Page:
Former UD president needs liver transplant

A former University of Dayton president is in need of a liver transplant.

Dan Curran is “receiving excellent care at one of the best transplant centers in the country,” right now, current UD president Eric Spina said in an email to faculty, staff and students today. Curran has suffered from liver disease for around a decade, Spina said in the email.

The university declined to share any more information about Curran but Spina said he would be in touch with the former president and when appropriate, he would make the community aware of any changes in his health. Curran’s family declined to comment for this story.

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Spina asked the campus community to send cards for Curran to Albert Emanuel Hall on campus and emails for him to the address Messages will be aggregated and sent to Curran, Spina wrote.

“Dan Curran feels a deep and profound affection for the University of Dayton and each member of our community,” Spina wrote in the email. “I ask you all to join me now in returning that deep affection with your thoughts and prayers for Dr. Dan and his family.”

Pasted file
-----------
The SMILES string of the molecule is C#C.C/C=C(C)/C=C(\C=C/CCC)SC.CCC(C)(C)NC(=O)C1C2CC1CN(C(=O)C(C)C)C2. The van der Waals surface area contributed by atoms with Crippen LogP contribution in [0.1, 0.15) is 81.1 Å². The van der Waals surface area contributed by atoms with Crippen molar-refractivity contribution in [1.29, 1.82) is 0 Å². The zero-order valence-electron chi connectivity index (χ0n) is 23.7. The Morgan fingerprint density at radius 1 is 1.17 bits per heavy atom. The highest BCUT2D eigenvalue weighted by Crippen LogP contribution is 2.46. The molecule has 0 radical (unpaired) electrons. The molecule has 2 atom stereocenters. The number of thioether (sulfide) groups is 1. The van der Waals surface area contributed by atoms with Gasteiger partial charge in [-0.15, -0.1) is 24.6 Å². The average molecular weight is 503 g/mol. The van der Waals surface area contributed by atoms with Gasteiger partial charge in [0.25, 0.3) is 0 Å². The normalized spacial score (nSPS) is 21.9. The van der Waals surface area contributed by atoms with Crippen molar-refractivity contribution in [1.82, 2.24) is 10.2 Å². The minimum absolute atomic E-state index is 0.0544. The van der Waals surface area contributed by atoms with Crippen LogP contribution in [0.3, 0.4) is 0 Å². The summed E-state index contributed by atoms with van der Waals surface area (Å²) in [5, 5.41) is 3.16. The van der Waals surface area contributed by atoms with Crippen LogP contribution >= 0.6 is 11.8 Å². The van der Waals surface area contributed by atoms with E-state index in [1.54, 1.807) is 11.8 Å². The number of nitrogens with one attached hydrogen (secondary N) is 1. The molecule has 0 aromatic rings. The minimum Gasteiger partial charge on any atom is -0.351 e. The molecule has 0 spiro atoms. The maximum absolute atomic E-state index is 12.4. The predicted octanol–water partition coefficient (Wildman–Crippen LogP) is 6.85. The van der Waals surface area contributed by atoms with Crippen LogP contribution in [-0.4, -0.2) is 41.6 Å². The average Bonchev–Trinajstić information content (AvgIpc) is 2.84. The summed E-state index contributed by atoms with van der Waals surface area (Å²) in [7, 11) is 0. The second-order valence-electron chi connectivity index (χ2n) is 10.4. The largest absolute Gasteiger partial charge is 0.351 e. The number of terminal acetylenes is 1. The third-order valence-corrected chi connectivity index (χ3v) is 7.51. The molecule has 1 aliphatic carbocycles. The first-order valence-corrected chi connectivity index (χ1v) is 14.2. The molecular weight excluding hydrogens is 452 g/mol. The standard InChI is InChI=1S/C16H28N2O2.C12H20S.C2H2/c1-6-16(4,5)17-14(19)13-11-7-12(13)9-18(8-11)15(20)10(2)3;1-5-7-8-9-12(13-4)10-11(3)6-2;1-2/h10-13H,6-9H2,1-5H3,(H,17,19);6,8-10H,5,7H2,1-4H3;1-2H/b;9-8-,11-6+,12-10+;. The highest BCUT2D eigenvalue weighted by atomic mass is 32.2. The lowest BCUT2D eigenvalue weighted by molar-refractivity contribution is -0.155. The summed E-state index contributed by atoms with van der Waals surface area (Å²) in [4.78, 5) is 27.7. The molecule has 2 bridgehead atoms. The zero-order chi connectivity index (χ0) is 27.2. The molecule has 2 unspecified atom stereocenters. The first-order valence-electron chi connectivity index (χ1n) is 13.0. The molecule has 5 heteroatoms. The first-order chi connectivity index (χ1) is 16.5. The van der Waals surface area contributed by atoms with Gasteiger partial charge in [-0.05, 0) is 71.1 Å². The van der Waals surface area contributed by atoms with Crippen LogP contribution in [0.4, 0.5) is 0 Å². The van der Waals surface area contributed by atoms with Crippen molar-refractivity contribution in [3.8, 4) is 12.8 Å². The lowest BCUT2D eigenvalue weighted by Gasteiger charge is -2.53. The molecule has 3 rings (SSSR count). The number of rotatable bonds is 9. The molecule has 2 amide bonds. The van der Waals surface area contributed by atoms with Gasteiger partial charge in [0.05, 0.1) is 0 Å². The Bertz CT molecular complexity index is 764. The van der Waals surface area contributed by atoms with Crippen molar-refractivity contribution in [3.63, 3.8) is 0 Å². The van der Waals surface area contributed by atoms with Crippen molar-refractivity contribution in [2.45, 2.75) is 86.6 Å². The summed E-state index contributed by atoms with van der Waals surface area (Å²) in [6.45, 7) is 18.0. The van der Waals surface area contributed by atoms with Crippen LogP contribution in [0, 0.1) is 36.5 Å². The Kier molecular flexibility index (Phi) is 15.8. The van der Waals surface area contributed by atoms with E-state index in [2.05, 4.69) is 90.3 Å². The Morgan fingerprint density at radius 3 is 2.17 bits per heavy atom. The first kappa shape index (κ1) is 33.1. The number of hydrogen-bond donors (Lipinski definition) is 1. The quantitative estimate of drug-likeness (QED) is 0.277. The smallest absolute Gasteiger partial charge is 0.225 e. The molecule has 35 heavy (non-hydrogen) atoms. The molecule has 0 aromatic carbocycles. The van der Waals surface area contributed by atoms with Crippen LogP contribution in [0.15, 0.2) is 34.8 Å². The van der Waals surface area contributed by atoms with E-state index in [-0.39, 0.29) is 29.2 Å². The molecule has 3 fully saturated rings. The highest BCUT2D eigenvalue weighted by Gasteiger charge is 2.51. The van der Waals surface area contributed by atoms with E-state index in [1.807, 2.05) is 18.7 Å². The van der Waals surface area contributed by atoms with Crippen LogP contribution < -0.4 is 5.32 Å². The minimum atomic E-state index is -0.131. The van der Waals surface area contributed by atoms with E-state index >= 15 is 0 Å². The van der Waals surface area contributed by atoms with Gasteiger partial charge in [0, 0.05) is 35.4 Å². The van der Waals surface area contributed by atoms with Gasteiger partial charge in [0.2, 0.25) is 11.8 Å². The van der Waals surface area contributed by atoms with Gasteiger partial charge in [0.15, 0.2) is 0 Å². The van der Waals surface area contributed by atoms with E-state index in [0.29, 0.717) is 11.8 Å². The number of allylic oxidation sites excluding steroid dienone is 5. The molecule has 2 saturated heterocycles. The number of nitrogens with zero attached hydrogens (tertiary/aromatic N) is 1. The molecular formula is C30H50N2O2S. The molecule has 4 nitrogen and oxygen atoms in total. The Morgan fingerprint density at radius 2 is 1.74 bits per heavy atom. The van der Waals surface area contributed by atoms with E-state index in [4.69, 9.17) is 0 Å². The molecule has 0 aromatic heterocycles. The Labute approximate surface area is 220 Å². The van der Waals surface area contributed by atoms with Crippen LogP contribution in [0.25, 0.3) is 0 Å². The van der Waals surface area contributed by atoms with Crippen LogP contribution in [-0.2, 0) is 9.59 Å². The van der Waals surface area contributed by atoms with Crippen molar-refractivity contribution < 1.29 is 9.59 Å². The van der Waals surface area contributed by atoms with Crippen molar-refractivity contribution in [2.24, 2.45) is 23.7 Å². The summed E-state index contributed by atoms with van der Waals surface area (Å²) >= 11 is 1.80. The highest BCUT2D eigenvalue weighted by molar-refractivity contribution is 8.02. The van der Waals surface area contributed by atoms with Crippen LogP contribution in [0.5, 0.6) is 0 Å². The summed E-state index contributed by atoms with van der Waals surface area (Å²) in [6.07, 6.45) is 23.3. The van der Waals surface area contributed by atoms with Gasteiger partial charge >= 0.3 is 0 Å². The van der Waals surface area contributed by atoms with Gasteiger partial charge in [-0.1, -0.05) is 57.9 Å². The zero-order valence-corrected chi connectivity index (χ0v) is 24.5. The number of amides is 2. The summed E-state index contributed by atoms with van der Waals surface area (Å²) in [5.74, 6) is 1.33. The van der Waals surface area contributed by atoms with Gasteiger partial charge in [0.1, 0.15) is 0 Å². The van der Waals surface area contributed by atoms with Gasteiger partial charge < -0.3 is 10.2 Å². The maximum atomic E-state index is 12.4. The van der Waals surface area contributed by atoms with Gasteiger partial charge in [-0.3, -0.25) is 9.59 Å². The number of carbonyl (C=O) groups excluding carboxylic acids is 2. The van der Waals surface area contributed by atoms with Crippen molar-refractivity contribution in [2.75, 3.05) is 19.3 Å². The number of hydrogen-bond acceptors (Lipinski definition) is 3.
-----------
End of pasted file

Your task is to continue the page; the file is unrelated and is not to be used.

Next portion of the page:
Spina also encouraged students, faculty and staff to learn more about organ donation by visiting

“Most importantly, please join me in praying for God’s healing grace to be bestowed upon Dr. Dan, and for his and his family’s peace of mind and comfort,” Spina said in his email.

Curran served as president for 14 years at UD and retired in the summer of 2016. After his retirement, Curran continued to teach, served as UD’s president emeritus and as an executive in residence for Asian affairs for UD’s China Institute in Suzhou, China, according to the university.

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In January, the university announced that it would rename the property once home to NCR’s world headquarters in honor of the former president.

The property, at 1700 S. Patterson, was dubbed the Daniel J. Curran Place by the university’s board of trustees. The former NCR world headquarters is now home to the college’s research institute, UDRI.

Curran oversaw the purchase of the 164 acres of land from NCR between 2005 and 2009. The purchases nearly doubled UD’s physical footprint and helped the university attract the $51-million GE Aviation EPISCenter and the $35-million Emerson Helix Innovation Center, according to the school.

“So much of what goes on in that building is emblematic of the university’s innovative and entrepreneurial spirit,” Curran said at the time. “We have a world-class research institute, and it’s now in a world-class facility. The move allowed for the terrific growth we’ve experienced in research.”

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